The Press and Journal broke the news on Tuesday, as Willie Young re-opened the issue of a tourism tax or levy.
Okay, the principle of Private sector contributing with Public sector in Tourism Destination Development is sound. And it’s great to see Tourism on the front page, metaphorically and physically. I’m delighted that politicians are realising the importance of tourism in the widest sense and the contribution the hotel sector makes to our regional economy.
Willie Young has been invited to a Hotel Association meeting in the past, although he couldn’t make it, but we, in the Hotel Association and University would be delighted to work with him now on a joined up approach to:
- Enhance our tourism offering, ultimately generating more tourism receipts
- Get more high quality tourism attraction magnets for leisure tourism
- Improve infrastructure for business tourism.
There’s a lot to be done, but the debate is very good.
It is worth noting that the Aberdeen City and Shire Hotel Association (ACSHA) has supported VisitAberdeen and VisitAberdeenshire with cash and “in kind” support since the inception of this organisation. So, the Association already contributes to the tourism development of our city and region.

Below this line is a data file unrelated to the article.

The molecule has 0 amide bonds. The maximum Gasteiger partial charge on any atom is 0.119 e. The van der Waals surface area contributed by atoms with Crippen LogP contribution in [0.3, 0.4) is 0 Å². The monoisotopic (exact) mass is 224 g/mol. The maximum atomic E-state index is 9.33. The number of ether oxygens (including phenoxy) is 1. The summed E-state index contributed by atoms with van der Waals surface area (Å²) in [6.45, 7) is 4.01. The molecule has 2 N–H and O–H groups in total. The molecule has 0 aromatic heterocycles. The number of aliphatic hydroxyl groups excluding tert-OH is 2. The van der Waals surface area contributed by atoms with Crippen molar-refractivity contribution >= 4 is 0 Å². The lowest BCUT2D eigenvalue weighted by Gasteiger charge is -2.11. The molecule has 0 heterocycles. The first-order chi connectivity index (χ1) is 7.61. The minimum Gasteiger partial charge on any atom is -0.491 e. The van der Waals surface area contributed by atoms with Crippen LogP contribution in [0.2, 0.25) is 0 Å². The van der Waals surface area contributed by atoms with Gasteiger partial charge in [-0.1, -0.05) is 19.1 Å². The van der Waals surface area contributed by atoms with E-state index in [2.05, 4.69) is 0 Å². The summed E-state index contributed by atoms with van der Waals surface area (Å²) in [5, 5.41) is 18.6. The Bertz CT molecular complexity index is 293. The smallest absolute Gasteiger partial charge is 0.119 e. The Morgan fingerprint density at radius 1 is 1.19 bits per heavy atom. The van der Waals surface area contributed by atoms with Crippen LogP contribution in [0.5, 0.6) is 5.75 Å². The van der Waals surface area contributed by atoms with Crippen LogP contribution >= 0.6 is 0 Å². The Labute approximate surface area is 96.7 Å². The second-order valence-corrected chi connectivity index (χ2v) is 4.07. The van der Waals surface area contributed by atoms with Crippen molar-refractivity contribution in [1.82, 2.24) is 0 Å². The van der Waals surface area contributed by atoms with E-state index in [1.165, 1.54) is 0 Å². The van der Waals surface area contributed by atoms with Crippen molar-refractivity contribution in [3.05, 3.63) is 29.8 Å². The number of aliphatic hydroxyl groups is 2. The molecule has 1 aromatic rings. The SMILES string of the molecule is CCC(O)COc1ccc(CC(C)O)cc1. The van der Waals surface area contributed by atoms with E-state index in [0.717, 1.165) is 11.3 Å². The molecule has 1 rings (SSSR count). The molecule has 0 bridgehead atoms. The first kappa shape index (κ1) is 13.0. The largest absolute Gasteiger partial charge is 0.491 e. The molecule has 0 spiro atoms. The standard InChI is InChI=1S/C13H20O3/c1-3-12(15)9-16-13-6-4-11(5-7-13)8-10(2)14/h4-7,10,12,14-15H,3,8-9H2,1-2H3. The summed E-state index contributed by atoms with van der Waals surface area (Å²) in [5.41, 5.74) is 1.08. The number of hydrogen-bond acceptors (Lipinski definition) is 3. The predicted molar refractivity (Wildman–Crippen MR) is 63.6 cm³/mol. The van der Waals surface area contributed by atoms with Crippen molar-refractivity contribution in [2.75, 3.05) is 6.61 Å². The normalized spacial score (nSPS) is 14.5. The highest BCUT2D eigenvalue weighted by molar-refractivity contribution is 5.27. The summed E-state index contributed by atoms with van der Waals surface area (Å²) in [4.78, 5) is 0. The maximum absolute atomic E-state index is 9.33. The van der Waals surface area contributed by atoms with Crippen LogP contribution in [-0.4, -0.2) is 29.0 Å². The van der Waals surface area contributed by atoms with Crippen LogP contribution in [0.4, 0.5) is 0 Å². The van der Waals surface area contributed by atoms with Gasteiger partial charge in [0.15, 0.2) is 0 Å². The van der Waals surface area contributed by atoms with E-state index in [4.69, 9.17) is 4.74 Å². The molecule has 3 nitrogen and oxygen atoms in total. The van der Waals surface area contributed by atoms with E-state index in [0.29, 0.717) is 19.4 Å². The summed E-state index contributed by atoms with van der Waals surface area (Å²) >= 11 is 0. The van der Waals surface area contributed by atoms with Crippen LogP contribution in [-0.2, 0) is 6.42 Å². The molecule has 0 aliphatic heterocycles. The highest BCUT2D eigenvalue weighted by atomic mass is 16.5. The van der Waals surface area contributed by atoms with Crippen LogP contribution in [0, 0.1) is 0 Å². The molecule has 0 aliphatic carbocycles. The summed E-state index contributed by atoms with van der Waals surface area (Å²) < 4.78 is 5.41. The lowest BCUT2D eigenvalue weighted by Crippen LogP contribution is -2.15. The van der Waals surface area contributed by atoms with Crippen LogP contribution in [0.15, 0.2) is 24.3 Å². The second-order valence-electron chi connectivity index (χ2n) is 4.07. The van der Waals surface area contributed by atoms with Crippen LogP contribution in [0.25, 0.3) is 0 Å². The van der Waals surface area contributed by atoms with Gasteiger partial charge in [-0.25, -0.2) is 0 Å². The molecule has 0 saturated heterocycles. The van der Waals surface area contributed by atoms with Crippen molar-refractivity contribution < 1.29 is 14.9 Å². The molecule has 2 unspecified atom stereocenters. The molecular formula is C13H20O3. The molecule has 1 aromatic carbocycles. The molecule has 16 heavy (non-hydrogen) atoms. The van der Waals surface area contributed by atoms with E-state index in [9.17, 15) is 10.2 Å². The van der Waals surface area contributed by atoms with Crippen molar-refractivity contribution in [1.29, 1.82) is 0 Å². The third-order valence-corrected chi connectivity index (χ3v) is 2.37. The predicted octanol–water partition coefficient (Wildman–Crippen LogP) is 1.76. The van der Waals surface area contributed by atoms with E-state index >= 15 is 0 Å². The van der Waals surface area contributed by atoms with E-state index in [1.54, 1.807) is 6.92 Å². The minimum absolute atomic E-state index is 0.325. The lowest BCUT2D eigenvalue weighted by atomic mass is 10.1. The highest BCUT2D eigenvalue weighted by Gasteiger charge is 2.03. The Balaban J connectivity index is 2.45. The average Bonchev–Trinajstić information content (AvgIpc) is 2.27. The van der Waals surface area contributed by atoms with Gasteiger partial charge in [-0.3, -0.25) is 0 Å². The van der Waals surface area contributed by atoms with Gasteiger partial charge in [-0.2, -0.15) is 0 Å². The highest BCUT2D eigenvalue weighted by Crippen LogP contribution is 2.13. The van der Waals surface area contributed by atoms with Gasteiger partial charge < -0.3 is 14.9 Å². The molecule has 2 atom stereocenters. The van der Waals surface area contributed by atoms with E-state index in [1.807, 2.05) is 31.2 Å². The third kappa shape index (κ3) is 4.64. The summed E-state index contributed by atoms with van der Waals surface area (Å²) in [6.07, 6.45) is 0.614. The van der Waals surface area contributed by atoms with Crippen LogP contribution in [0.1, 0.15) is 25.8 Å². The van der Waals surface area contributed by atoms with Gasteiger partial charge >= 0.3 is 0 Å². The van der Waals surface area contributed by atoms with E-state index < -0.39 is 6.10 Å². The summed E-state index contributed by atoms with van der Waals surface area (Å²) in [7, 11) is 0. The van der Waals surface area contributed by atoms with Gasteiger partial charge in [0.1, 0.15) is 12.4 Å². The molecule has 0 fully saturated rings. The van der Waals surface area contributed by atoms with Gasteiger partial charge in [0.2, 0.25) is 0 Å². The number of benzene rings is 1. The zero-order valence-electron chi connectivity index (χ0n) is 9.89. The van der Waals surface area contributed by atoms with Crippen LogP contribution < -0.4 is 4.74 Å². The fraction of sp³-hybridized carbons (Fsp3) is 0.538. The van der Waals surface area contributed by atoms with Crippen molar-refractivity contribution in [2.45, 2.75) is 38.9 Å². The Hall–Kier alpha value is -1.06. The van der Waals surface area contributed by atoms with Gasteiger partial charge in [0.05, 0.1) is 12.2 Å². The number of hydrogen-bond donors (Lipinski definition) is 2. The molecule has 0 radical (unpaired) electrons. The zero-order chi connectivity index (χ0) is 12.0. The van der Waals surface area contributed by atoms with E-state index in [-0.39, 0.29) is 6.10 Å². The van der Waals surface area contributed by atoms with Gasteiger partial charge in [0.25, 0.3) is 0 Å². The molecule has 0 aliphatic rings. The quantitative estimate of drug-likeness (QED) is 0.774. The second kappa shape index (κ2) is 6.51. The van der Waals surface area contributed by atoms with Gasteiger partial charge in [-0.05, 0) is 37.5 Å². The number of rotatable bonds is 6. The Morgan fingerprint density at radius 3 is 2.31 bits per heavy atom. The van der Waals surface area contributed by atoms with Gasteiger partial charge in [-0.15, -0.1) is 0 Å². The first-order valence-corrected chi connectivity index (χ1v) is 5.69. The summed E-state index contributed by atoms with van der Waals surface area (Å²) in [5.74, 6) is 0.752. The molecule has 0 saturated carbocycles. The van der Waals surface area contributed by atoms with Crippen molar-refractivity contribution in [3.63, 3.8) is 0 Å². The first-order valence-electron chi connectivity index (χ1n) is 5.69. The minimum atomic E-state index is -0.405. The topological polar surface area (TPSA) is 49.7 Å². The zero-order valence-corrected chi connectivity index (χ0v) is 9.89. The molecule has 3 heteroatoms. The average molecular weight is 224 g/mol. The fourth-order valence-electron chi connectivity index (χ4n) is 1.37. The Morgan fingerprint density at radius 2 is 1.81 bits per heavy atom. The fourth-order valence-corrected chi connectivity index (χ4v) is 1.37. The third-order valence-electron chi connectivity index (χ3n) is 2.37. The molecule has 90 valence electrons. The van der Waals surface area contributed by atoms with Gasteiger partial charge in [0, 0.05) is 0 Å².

City Centre hospitality businesses also contribute an additional 1% for their business rates to the Aberdeen Inspired (Business Improvement District), which works to attract visitors and increase dwell time in the City and Shire. This funds joint initiatives such as the Christmas Village Festivals are adding to the attractiveness of our region.
This sort of levy if transparent and well managed can be demonstrated in other global cities as delivering real improvements. What needs to be outlined more clearly, perhaps, is a method of collection of this levy, the scope of services subject to it and the estimated levy itself – will it be a % as with VAT, or a set charge per room let? This would allow all business’s concerned by it to understand their own cost commitment.
Bio: Andrew Martin
Andrew Martin has worked for two UK national companies, and was Swallow Hotels youngest ever General Manager. He went on to hold the post of Hotel General Manager in Edinburgh, Aberdeen and Preston.
During his hotel career Andrew specialised in HR (personnel related issues) and Marketing.
After joining the Robert Gordon University Andrew was appointed Director of the Scottish Centre of Tourism, and has undertaken research in diverse areas like peripheral tourism, skills gaps in the hotel industry and Whisky tourism.
Andrew has advised the Scottish government on Tourism matters, including a competitive strategy of VisitScotland. He has addressed the recent Parliamentary Committee Enquiry into Tourism.